From Lichtenberg’s Waste Books, no. 11 in Notebook E in the NYRB edition:
Nothing can contribute more to peace of soul than the lack of any opinion whatever.
And a bonus, no. 66 in Notebook D:
When a book and a head collide and a hollow sound is heard, must it always have come from the book?
From Lichtenberg’s The Waste Books (D.18 in the Hollindale translation):
The thought still has too much elbow-room in the expression. I have pointed with the end of a stick when I should have pointed with the point of a needle
Reminiscent of Walter Benjamin’s oft-quoted observation on Proust:
There has never been anyone else with Proust’s ability to show us things; Proust’s pointing finger is unequaled.
Which, for contextual honestly, should for once be quoted in critical fullness:
Something that is manifested irritatingly and capriciously in so many [of the Proustian narrator’s] anecdotes is the combination of an unparalleled intensity of conversation with an unsurpassable aloofness from his partner. There has never been anyone else with Proust’s ability to show us things; Proust’s pointing finger is unequaled. But there is another gesture in amicable togetherness, in conversation physical contact. To no one is this gesture more alien than to Proust.
Selections from Notebook B of Lichtenberg’s Waste Books (in the NYRB edition translated by Hollingdale):
Every man also has his moral backside which he refrains from showing unless he has to and keeps covered as long as possible with the trousers of decorum
He was so witty that any thing served him as an intermediate term for comparing any pair of other things with one another.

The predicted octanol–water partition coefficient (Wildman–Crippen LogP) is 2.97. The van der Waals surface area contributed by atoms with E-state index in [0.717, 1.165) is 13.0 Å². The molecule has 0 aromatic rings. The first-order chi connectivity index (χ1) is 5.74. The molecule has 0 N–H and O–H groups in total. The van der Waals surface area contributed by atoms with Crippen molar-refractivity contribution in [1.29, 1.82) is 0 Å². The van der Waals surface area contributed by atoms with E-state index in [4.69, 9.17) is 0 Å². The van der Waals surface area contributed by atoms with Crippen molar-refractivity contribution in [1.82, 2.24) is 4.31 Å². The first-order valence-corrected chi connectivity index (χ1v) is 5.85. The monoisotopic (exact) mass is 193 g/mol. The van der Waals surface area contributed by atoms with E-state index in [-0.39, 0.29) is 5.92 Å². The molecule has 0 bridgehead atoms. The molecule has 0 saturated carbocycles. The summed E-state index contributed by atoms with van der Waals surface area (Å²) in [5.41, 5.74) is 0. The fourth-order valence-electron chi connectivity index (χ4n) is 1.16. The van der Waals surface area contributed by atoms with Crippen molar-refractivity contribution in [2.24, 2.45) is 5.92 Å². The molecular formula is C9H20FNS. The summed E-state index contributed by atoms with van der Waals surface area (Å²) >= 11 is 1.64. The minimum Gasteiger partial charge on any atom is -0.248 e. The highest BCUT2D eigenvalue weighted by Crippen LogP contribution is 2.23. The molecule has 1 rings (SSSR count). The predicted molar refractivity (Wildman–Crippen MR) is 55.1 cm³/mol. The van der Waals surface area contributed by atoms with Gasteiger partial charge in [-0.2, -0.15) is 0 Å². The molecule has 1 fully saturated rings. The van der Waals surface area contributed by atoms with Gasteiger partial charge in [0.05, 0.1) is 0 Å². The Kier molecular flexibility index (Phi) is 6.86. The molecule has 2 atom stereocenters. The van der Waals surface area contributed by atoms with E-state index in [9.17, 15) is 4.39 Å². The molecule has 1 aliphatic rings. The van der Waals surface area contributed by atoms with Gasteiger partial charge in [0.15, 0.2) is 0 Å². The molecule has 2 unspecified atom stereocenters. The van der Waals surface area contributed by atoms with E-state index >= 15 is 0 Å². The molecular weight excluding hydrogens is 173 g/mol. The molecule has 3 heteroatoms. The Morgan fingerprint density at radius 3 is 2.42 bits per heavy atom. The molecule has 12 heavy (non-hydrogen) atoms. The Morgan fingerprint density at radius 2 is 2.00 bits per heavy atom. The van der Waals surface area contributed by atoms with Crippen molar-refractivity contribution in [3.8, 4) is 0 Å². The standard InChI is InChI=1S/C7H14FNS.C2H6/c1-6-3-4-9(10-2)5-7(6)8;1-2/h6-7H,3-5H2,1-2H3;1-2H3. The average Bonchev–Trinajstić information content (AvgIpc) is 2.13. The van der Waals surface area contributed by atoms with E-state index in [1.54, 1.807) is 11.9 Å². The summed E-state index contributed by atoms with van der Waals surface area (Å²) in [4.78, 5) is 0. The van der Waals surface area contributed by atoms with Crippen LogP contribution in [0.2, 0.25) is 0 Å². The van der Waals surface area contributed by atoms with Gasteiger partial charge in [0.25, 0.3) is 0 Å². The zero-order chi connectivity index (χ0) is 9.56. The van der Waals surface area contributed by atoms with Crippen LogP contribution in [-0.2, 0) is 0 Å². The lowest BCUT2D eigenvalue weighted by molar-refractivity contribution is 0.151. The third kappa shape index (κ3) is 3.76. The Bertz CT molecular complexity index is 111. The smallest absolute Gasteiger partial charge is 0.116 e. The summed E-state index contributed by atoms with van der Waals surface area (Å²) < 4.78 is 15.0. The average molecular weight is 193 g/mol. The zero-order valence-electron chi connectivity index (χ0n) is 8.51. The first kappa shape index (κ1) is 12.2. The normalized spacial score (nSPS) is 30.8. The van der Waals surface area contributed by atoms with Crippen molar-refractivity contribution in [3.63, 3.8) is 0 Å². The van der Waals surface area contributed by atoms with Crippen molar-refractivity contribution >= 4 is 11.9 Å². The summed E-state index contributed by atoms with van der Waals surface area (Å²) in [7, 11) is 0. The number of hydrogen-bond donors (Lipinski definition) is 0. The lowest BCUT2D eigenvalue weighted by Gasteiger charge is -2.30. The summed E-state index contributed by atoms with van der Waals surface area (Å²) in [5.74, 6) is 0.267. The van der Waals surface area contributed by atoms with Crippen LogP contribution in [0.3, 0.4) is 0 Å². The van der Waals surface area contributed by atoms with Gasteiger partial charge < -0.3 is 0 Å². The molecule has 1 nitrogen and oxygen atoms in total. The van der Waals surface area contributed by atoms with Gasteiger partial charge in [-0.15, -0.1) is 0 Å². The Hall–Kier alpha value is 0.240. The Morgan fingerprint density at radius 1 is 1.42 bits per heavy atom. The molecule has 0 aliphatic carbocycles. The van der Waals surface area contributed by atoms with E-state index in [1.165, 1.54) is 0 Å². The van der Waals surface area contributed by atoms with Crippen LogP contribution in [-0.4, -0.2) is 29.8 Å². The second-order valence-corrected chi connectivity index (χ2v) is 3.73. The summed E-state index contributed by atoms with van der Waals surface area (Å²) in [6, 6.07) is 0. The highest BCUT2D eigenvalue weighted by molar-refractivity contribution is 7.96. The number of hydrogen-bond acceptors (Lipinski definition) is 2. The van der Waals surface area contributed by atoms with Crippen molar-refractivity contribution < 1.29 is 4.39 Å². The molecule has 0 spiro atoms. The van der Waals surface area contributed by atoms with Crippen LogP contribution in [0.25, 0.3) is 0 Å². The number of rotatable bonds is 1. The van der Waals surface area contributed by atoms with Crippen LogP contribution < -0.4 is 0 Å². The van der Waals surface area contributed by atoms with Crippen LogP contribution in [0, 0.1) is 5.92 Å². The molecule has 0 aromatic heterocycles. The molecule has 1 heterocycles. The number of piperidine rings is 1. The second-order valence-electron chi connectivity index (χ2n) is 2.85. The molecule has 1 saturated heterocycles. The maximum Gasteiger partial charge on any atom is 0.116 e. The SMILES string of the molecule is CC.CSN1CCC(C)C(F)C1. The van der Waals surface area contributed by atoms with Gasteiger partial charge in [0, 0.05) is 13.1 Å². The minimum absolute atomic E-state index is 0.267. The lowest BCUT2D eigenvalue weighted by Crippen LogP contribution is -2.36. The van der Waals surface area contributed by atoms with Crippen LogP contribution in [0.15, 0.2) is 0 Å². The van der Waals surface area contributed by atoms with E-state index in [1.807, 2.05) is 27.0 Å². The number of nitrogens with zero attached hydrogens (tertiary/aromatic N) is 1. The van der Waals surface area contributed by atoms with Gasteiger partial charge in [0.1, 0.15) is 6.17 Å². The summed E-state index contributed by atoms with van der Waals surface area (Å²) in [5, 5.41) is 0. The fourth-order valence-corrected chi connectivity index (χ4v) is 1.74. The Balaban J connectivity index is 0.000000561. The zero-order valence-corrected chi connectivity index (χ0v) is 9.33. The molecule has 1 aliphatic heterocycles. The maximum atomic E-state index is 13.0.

He had outgrown his library as one outgrows a waistcoat. Libraries can in general be too narrow or too wide for the soul.
People often become scholars for the same reason they become soldiers: simply because they are unfit for any other station. Their right hand has to earn them a livelihood; one might say they lie down like bears in winter and seek sustenance from their paws.
If I should ever produce an edition of his life, go straight to the index and look up the words bottle and conceit: they will contain the most important facts about him.
We begin reading early and we often read much too much, so that we receive and retain large amounts of material without putting it into employment and our memory becomes accustomed to keeping open house for taste and feeling; this being so, we often have need of a profound philosophy to restore to our feelings their original state of innocence, to find our way out of the rubble of things alien to us, to begin to feel for ourselves and to speak ourselves, and I might almost say to exist ourselves.
How did you enjoy yourself with these people? Answer: very much, almost as much as I do when alone.
To learn how to teach and test yourself brings much comfort and is not as dangerous as shaving yourself; everyone should learn it at a certain age for fear of one day becoming the victim of an ill-guided razor.
The description of wit is the best I’ve ever seen.